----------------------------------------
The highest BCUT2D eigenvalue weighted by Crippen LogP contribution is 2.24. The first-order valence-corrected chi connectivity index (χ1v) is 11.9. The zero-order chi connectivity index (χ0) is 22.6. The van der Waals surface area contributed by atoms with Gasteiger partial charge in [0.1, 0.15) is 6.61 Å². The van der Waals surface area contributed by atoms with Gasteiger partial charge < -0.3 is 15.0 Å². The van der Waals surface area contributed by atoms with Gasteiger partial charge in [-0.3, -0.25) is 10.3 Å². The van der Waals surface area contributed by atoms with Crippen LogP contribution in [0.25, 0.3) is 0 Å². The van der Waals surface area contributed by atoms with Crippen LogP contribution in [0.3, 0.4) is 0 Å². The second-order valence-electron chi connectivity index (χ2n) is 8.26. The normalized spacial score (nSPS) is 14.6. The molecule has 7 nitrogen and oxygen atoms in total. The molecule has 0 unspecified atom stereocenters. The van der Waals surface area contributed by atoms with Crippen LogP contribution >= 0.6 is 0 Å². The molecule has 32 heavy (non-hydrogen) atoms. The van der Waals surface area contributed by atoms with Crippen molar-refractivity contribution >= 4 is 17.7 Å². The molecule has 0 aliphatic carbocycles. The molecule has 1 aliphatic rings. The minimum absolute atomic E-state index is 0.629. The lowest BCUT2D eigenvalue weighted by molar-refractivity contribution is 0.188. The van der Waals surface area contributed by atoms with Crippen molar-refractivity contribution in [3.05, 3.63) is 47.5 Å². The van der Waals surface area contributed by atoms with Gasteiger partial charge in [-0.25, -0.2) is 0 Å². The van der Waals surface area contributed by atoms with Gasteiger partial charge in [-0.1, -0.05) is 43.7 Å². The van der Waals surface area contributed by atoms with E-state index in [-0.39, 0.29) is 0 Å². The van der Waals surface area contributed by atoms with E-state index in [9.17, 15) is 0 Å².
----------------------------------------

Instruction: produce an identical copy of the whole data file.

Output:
The highest BCUT2D eigenvalue weighted by Crippen LogP contribution is 2.24. The first-order valence-corrected chi connectivity index (χ1v) is 11.9. The zero-order chi connectivity index (χ0) is 22.6. The van der Waals surface area contributed by atoms with Gasteiger partial charge in [0.1, 0.15) is 6.61 Å². The van der Waals surface area contributed by atoms with Gasteiger partial charge < -0.3 is 15.0 Å². The van der Waals surface area contributed by atoms with Gasteiger partial charge in [-0.3, -0.25) is 10.3 Å². The van der Waals surface area contributed by atoms with Crippen LogP contribution in [0.25, 0.3) is 0 Å². The van der Waals surface area contributed by atoms with Crippen LogP contribution in [0.3, 0.4) is 0 Å². The second-order valence-electron chi connectivity index (χ2n) is 8.26. The normalized spacial score (nSPS) is 14.6. The molecule has 7 nitrogen and oxygen atoms in total. The molecule has 0 unspecified atom stereocenters. The van der Waals surface area contributed by atoms with Crippen LogP contribution >= 0.6 is 0 Å². The molecule has 32 heavy (non-hydrogen) atoms. The van der Waals surface area contributed by atoms with Crippen molar-refractivity contribution >= 4 is 17.7 Å². The molecule has 0 aliphatic carbocycles. The molecule has 1 aliphatic rings. The minimum absolute atomic E-state index is 0.629. The lowest BCUT2D eigenvalue weighted by molar-refractivity contribution is 0.188. The van der Waals surface area contributed by atoms with Crippen molar-refractivity contribution in [3.05, 3.63) is 47.5 Å². The van der Waals surface area contributed by atoms with Gasteiger partial charge in [-0.25, -0.2) is 0 Å². The van der Waals surface area contributed by atoms with Gasteiger partial charge in [-0.1, -0.05) is 43.7 Å². The van der Waals surface area contributed by atoms with E-state index in [-0.39, 0.29) is 0 Å². The van der Waals surface area contributed by atoms with E-state index in [9.17, 15) is 0 Å².